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Factsheet: The Case for Helping Poor Countries Adapt to Climate Change

Factsheet: The Case for Helping Poor Countries Adapt to Climate Change

by freeform | June 22, 2010
  • People living in poverty in developing countries are least responsible for the climate crisis. Yet they are suffering its most severe effects: floods, drought, and storms, plus falling agricultural yields and the spread of insect-borne disease.
  • In the last two decades the number of people affected by disasters increased from 174 million to an average of more than 250 million a year.
  • Developing countries will require tens of billions of new public funding annually to adapt to climate changes that are already apparent
  • Forty-eight of the Least Developed Countries have drawn up national adaptation plans that identify priority actions and estimate their cost. To cover just the most urgent tasks outlined in those plans will cost at least US$1.5 billion per year.
  • Estimates of the need indicates Canada’s fair contribution to be between $1 billion and $5 billion per year, over and above Official Development Assistance.
  • Most of Canada’s contributions could be funded by setting aside a percentage of the revenue from auctioning emissions allowances as part of a cap-and-trade regime.

Effects of Global Warming on the Poor:
Three out of four of the world’s poorest people are at immediate risk of crop failures and loss of livestock. Sub-Saharan Africa alone will lose $2 billion a year as the viability of just one crop, corn, declines.

HEALTH: Diseases once geographically bound, such as malaria and dengue fever, are creeping into areas where populations lack immunity or the healthcare infrastructure to cope with them. The WHO estimates that climate change has contributed to 150,000 more deaths per year from disease.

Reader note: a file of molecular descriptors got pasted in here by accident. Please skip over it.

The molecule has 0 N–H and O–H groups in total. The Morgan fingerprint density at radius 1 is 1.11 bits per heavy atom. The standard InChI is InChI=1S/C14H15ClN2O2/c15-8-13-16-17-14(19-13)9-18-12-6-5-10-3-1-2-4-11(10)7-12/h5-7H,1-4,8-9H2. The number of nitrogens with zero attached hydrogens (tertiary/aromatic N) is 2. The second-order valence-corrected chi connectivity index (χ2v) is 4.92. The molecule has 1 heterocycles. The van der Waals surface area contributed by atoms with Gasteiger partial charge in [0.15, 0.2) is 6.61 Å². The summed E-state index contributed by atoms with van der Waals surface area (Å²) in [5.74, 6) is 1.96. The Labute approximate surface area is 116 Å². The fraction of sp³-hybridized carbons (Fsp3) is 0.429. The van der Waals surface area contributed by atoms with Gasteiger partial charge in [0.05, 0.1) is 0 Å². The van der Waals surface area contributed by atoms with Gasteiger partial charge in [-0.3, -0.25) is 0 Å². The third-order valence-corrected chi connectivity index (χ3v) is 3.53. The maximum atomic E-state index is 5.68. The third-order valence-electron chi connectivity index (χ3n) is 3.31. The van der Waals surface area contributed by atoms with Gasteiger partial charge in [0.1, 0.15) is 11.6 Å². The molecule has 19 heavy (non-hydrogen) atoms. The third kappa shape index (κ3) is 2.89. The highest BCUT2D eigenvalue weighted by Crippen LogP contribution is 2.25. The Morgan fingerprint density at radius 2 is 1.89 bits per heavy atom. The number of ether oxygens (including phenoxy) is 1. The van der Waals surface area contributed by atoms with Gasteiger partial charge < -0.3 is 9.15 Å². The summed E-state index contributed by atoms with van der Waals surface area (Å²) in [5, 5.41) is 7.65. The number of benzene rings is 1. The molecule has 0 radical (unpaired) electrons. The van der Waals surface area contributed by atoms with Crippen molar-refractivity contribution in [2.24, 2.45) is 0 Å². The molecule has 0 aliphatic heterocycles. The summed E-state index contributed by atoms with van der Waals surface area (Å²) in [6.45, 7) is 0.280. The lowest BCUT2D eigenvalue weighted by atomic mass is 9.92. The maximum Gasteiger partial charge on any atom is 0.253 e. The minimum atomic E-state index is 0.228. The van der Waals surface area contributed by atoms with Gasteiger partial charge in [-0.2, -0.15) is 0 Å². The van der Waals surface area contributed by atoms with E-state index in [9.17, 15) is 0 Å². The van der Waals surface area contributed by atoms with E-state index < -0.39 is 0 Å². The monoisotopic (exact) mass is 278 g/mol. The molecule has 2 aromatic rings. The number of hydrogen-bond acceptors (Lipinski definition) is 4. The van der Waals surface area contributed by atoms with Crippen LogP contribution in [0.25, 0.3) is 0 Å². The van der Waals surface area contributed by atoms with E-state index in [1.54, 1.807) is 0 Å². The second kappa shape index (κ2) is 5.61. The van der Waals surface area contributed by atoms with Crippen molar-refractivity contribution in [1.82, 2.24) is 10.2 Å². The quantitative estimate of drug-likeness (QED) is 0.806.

LABOUR: Rising temperatures will make it impossible for people to work at the same rate on hot summer days. Tropical cities such as Delhi could see a drop in worker productivity of as much as 30%.

DISASTERS: Climate related disasters have quadrupled in frequency since 1985, and could triple again by 2030. In rich countries, the cost of disaster falls on insurance companies; in poor countries it falls on poor people, especially women.

WATER: Several major cities (including Katmandu and La Paz which are dependent on the Himalayan and Andes glaciers) may soon be unable to function.

MIGRATION: An estimated 26 million people have been displaced as a direct result of climate change and each year a million more are displaced by weather-related events. Island communities from Vanuatu, Tuvalu and the Bay of Bengal have already been forced to move because of sea level rise.

CONFLICT: As climate change puts ever greater pressure on limited resources such as water, conflict is likely to increase: 46 countries with a combined population of 2.7 billion now face the threat of violence because of global warming.

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